2011 Vasylkiv terror plot

The Vasylkiv terrorists case[a] was an alleged terror plot of three far-right activists ("the Vasylkiv terrorists"[2]) attempting to blow up a statue of Vladimir Lenin in the Ukrainian city of Boryspil in August 2011.[3] The statue was removed in June 2011, before the alleged incident was supposed to take place.[1] The three suspects were arrested on 22 August 2011.[4]

Vasylkiv terrorists case
Part of Euromaidan
LocationBoryspil, Kyiv Oblast, Ukraine
Date24 August 2011 (Independence Day of Ukraine) By then the statue had been already removed.[1]
TargetStatue of Lenin
Attack type
Attempted bombing
AccusedVolodymyr Shpara, Ihor Mosiychuk and Serhiy Bevza
Verdict8 years in prison
ConvictionsConvicted released following the February 2014 Ukrainian revolution

Immediately after the three defendants were jailed for six years on 10 January 2014, violent clashes between the Ukrainian police and about a hundred protesters that had gathered at the courthouse broke out.[3][5][6]

Following the Revolution of Dignity, on February 24 they were released.[7]

Alleged 2011 bomb plot


Volodymyr Shpara, Ihor Mosiychuk and Serhiy Bevza were arrested on 22 August 2011 by the Security Service of Ukraine (SBU), after the SBU discovered a home-made explosive device and extremist leaflets in the office of "Patriot of Ukraine" organisation in Vasylkiv in a premises owned by Vasylkiv City Council.[4] Shpara, Mosiychuk and Bevza denied the accusations and accused law enforcers of planting the bomb and leaflets on them.[4] According to SBU spokeswoman Maryna Ostapenko (as stated on 23 August 2011) "In addition to the explosive device, SBU officers also found a huge number of leaflets calling for extremist actions. The seized electronic medium containing a video showing schemes for blocking public institutions and producing improvised explosive devices, and one of the folders even contains videos of child pornography".[4] Initially the SBU suspected a plot to detonate a bomb during the celebration of Ukraine's Independence Day in Kyiv.[4] Before the alleged plot was discovered the Boryspil City Council had voted to remove the (alleged target) Lenin statue.[5] The statue of Lenin in Boryspil was removed in June 2011 by the city's authorities.[1]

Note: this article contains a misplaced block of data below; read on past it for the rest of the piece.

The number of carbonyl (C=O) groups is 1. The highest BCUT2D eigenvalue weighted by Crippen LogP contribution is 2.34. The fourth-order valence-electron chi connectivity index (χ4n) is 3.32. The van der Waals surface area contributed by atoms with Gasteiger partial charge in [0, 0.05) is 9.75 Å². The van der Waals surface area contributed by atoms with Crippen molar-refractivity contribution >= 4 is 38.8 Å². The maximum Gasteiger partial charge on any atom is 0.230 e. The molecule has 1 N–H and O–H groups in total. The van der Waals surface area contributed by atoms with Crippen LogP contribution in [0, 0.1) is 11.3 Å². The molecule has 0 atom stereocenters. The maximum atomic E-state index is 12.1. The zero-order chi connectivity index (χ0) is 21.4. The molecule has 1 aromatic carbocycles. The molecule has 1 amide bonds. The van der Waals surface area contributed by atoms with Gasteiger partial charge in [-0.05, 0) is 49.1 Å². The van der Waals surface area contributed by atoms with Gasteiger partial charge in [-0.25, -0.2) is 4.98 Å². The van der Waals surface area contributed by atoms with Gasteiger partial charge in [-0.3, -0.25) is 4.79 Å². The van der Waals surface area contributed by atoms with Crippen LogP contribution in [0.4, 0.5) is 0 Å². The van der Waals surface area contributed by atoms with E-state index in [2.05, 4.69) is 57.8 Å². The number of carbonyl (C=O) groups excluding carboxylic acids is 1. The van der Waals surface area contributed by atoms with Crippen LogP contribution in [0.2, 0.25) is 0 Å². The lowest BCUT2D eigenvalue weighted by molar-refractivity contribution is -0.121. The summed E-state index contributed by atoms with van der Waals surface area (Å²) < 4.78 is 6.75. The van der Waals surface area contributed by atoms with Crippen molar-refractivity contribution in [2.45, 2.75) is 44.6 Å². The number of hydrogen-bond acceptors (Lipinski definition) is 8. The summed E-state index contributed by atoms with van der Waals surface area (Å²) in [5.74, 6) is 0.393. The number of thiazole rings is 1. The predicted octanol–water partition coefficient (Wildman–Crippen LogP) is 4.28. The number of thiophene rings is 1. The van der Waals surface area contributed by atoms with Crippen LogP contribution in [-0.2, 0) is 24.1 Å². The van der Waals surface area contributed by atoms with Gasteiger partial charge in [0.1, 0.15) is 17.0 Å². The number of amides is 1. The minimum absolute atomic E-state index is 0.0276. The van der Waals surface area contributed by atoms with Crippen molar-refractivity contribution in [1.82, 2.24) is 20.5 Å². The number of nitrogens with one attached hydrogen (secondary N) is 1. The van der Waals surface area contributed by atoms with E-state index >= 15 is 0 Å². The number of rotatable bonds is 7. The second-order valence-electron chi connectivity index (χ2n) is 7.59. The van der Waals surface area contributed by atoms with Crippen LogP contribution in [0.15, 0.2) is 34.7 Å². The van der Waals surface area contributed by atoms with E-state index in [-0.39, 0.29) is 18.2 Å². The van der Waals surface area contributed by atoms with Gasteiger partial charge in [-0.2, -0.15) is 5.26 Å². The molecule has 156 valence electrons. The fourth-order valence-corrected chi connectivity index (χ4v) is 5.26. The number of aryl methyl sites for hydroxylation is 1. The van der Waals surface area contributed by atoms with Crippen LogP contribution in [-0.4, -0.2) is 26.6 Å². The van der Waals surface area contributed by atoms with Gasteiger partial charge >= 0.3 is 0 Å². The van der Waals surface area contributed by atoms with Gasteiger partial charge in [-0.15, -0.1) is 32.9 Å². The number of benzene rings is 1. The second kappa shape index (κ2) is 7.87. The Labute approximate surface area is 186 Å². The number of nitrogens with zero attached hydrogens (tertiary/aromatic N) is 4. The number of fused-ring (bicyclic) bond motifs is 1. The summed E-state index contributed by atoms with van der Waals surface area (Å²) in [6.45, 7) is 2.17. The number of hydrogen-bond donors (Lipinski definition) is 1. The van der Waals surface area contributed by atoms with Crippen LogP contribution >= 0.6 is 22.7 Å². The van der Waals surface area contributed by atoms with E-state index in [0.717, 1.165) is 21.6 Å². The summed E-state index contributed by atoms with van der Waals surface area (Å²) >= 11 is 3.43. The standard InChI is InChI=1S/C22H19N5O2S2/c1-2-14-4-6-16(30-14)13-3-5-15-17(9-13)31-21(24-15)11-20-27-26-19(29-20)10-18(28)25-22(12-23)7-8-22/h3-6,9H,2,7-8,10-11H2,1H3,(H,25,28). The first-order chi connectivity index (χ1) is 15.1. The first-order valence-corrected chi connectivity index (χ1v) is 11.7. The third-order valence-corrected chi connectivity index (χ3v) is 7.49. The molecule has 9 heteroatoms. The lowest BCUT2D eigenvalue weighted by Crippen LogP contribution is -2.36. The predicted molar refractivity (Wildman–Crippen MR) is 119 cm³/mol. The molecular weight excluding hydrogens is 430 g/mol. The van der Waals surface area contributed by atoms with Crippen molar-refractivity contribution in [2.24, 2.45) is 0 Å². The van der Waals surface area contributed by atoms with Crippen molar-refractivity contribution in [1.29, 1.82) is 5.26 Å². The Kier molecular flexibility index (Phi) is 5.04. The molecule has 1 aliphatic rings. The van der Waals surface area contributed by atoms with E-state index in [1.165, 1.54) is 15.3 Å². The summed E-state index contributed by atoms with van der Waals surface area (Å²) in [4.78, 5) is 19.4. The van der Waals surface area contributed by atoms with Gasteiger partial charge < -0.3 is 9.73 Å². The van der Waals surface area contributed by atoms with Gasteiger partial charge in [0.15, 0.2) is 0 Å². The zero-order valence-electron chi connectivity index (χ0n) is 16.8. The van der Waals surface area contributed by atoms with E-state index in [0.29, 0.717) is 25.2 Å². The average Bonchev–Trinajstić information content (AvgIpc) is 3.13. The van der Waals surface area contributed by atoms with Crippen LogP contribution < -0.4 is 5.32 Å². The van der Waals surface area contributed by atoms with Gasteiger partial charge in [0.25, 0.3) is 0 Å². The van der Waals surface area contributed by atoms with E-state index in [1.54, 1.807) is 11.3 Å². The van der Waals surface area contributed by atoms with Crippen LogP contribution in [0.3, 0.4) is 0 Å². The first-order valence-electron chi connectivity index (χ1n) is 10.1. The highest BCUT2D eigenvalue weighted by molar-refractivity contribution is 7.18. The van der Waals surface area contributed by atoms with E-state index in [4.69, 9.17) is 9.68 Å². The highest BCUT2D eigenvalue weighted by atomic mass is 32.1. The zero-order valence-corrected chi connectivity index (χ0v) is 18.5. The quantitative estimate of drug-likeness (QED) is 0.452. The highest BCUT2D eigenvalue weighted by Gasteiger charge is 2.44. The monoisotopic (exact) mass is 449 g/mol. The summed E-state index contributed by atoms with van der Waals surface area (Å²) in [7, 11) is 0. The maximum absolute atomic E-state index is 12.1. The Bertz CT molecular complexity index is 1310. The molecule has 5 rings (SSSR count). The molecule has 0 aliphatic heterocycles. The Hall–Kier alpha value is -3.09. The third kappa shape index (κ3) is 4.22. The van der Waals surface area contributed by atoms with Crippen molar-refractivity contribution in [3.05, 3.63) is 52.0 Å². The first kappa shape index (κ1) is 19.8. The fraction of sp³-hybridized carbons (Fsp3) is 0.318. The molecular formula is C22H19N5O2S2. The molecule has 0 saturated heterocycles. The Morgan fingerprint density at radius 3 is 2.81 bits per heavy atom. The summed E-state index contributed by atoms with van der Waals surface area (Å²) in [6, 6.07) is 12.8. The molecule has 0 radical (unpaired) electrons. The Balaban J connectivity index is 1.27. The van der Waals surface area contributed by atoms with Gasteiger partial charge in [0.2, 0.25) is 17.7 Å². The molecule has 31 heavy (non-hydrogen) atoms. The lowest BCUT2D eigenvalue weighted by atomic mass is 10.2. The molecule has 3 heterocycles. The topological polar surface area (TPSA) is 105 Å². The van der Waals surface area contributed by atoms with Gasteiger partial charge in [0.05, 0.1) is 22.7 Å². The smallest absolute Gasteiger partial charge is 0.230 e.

Shpara, Mosiychuk and Bevza became known as "the Vasylkiv terrorists".[1][2][4]

On 10 January 2014 the three defendants were jailed for six years beyond the two years they have already spent in pre-trial detention.[3][5][8] Their defenders had stated that the crime never took place, that the statue had already been removed and police planted evidence to convict the three of a trumped-up charge.[8] According to the Ministry of Internal Affairs of Ukraine someone had thrown an unidentified substance in the judge's face during the pronouncement of the sentence.[9]

Following the 2014 Ukrainian revolution, on February 24 the three defendants were released.[7] Shpara, Mosiychuk and Bevza were deemed “political prisoner,” and the case was closed.[7]

Protests (on 10 January 2014)